He’s in the College Football Hall of Fame, but he’s probably best known for the Cotton Bowl game in which an opposing player left the bench to take him down.
By Richard Goldstein
July 8, 2021
Dicky Maegle was an all-American running back at Rice University. He was inducted into the College Football Hall of Fame. And he was a Pro Bowl defensive back in his first N.F.L. season.
But when Rice announced that Maegle had died on Sunday at 86, he was remembered mostly for a single moment: one of the most bizarre episodes in the history of college football, witnessed by some 75,000 fans at the 1954 Cotton Bowl in Dallas and a national television audience.
Taking a handoff at Rice’s 5-yard line in the second quarter of its matchup with Alabama, Maegle cut to the right and raced down the sideline. When he passed the Alabama bench while crossing midfield, on his way to a virtually certain touchdown, the Crimson Tide fullback Tommy Lewis interrupted his rest period and, sans helmet, sprang onto the field and leveled Maegle with a blindside block at Alabama’s 42-yard line.
The referee ruled that Maegle was entitled to a 95-yard touchdown run. Rice, ranked No. 6 in the nation by The Associated Press, went on to a 28-6 victory over 13th-ranked Alabama.
Back to Orwell in 1945:
Instead of blah-blahing about the clean, healthy rivalry of the football field and the great part played by the Olympic Games in bringing the nations together, it is more useful to inquire how and why this modern cult of sport arose. Most of the games we now play are of ancient origin, but sport does not seem to have been taken very seriously between Roman times and the nineteenth century. Even in the English public schools the games cult did not start till the later part of the last century. Dr Arnold, generally regarded as the founder of the modern public school, looked on games as simply a waste of time.
The sport of rugby, which only recently became an Olympic sport, emerged at Dr. Thomas Arnold’s Rugby School. His son William, brother of the poet Matthew Arnold, helped draw up the first written rules for rugby in 1842. Rugby finally diverged forever from the non-hands Association Football favored by Eton in the 1870s.
Then, chiefly in England and the United States, games were built up into a heavily-financed activity, capable of attracting vast crowds and rousing savage passions, and the infection spread from country to country. It is the most violently combative sports, football and boxing, that have spread the widest. There cannot be much doubt that the whole thing is bound up with the rise of nationalism — that is, with the lunatic modern habit of identifying oneself with large power units and seeing everything in terms of competitive prestige. Also, organised games are more likely to flourish in urban communities where the average human being lives a sedentary or at least a confined life, and does not get much opportunity for creative labour. In a rustic community a boy or young man works off a good deal of his surplus energy by walking, swimming, snowballing, climbing trees, riding horses, and by various sports involving cruelty to animals, such as fishing, cock-fighting and ferreting for rats. In a big town one must indulge in group activities if one wants an outlet for one’s physical strength or for one’s sadistic impulses. Games are taken seriously in London and New York, and they were taken seriously in Rome and Byzantium: in the Middle Ages they were played, and probably played with much physical brutality, but they were not mixed up with politics nor a cause of group hatreds.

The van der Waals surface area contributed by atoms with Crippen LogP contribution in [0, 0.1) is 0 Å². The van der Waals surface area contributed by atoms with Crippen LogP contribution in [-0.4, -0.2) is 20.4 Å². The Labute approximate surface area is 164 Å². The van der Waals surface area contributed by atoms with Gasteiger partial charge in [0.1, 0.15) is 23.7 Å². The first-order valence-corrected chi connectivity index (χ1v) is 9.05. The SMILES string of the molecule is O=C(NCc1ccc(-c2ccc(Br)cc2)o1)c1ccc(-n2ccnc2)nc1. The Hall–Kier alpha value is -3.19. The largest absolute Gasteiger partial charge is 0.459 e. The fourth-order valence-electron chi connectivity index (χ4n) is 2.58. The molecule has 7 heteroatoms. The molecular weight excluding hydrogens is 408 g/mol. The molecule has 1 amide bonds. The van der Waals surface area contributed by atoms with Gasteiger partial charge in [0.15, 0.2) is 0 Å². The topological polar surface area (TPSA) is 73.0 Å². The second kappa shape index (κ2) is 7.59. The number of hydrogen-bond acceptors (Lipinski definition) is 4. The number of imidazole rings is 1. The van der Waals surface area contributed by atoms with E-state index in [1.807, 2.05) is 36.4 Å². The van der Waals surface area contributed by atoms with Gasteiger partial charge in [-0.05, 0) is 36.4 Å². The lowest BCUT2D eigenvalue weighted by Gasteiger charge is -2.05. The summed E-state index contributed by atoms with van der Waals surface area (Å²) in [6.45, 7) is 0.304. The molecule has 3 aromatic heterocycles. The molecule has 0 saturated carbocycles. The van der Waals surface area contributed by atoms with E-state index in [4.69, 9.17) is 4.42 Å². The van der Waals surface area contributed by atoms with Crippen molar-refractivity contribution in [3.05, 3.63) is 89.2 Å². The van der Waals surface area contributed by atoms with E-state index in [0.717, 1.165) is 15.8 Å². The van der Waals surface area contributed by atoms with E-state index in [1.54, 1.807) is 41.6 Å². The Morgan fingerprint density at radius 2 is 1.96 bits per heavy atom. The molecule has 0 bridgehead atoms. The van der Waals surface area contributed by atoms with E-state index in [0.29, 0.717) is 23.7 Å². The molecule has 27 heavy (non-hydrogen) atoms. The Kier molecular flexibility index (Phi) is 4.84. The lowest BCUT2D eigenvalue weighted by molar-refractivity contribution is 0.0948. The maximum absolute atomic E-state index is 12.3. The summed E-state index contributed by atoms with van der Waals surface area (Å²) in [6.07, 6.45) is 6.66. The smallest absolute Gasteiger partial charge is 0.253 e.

The English led the world in the development of sports precisely because they were so domestically well-ordered. While the medieval English aristocracy fought and died in the large numbers recounted in Shakespeare’s history plays, the lives and property of the middle ranks were surprisingly secure, as Gregory Clark documents in A Farewell to Alms. (Compare how few fortified hilltop villages there are in England versus in Italy.)
The English diverted the normal masculine urge toward fighting into sport. American football is a 19th-century formalization, along with such cousins as soccer, rugby, and Australian Rules football, of old English mass melees. Each Whitsunday (or whenever) the hearty lads of South Cruckleford would confront the young bucks of North Cruckleford in a quasi-brawl and whichever side could push and shove a stuffed pigskin to the other’s church steeple would win the local honors.
Americans continue that tradition with football substituting for tribal warfare.
Orwell always reminds me of Waugh and vice-versa, so this article about how international sport is bad because it increases nationalism reminds me of Lord Copper of the Daily Beast’s editorial stance in Waugh’s Scoop:
“The Beast stands for strong mutually antagonistic governments everywhere,” he said. “Self-sufficiency at home, self-assertion abroad.“